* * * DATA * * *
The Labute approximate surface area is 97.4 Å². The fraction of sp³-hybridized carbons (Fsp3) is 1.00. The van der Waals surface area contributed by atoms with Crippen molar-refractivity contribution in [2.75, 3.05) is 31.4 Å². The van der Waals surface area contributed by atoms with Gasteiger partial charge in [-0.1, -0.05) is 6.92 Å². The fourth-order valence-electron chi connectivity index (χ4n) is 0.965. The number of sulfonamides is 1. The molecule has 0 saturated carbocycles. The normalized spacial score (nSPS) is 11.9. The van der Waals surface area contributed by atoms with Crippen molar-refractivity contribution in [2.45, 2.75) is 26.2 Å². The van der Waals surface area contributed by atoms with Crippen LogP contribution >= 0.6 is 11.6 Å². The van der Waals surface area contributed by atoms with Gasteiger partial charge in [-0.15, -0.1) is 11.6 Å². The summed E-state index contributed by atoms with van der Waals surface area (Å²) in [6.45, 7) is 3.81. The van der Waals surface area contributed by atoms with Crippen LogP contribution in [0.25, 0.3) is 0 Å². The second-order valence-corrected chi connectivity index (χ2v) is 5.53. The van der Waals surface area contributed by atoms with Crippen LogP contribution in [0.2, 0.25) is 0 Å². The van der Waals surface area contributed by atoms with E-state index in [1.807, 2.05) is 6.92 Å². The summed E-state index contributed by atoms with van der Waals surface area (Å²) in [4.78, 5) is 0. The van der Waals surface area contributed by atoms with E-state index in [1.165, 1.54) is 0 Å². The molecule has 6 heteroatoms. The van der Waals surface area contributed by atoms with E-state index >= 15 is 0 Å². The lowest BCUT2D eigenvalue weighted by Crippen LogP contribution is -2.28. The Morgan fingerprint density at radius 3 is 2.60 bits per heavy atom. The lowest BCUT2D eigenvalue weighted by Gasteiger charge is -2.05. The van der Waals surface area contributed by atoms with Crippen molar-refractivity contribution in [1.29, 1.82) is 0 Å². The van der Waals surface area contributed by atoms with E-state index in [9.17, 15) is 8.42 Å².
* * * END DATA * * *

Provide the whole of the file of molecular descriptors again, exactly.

The Labute approximate surface area is 97.4 Å². The fraction of sp³-hybridized carbons (Fsp3) is 1.00. The van der Waals surface area contributed by atoms with Crippen molar-refractivity contribution in [2.75, 3.05) is 31.4 Å². The van der Waals surface area contributed by atoms with Gasteiger partial charge in [-0.1, -0.05) is 6.92 Å². The fourth-order valence-electron chi connectivity index (χ4n) is 0.965. The number of sulfonamides is 1. The molecule has 0 saturated carbocycles. The normalized spacial score (nSPS) is 11.9. The van der Waals surface area contributed by atoms with Crippen molar-refractivity contribution in [2.45, 2.75) is 26.2 Å². The van der Waals surface area contributed by atoms with Crippen LogP contribution >= 0.6 is 11.6 Å². The van der Waals surface area contributed by atoms with Gasteiger partial charge in [-0.15, -0.1) is 11.6 Å². The summed E-state index contributed by atoms with van der Waals surface area (Å²) in [6.45, 7) is 3.81. The van der Waals surface area contributed by atoms with Crippen LogP contribution in [0.25, 0.3) is 0 Å². The second-order valence-corrected chi connectivity index (χ2v) is 5.53. The van der Waals surface area contributed by atoms with Crippen LogP contribution in [0.2, 0.25) is 0 Å². The van der Waals surface area contributed by atoms with E-state index in [1.807, 2.05) is 6.92 Å². The summed E-state index contributed by atoms with van der Waals surface area (Å²) in [4.78, 5) is 0. The van der Waals surface area contributed by atoms with E-state index in [1.165, 1.54) is 0 Å². The molecule has 6 heteroatoms. The van der Waals surface area contributed by atoms with E-state index >= 15 is 0 Å². The lowest BCUT2D eigenvalue weighted by Crippen LogP contribution is -2.28. The Morgan fingerprint density at radius 3 is 2.60 bits per heavy atom. The lowest BCUT2D eigenvalue weighted by Gasteiger charge is -2.05. The van der Waals surface area contributed by atoms with Crippen molar-refractivity contribution in [1.29, 1.82) is 0 Å². The van der Waals surface area contributed by atoms with E-state index in [9.17, 15) is 8.42 Å².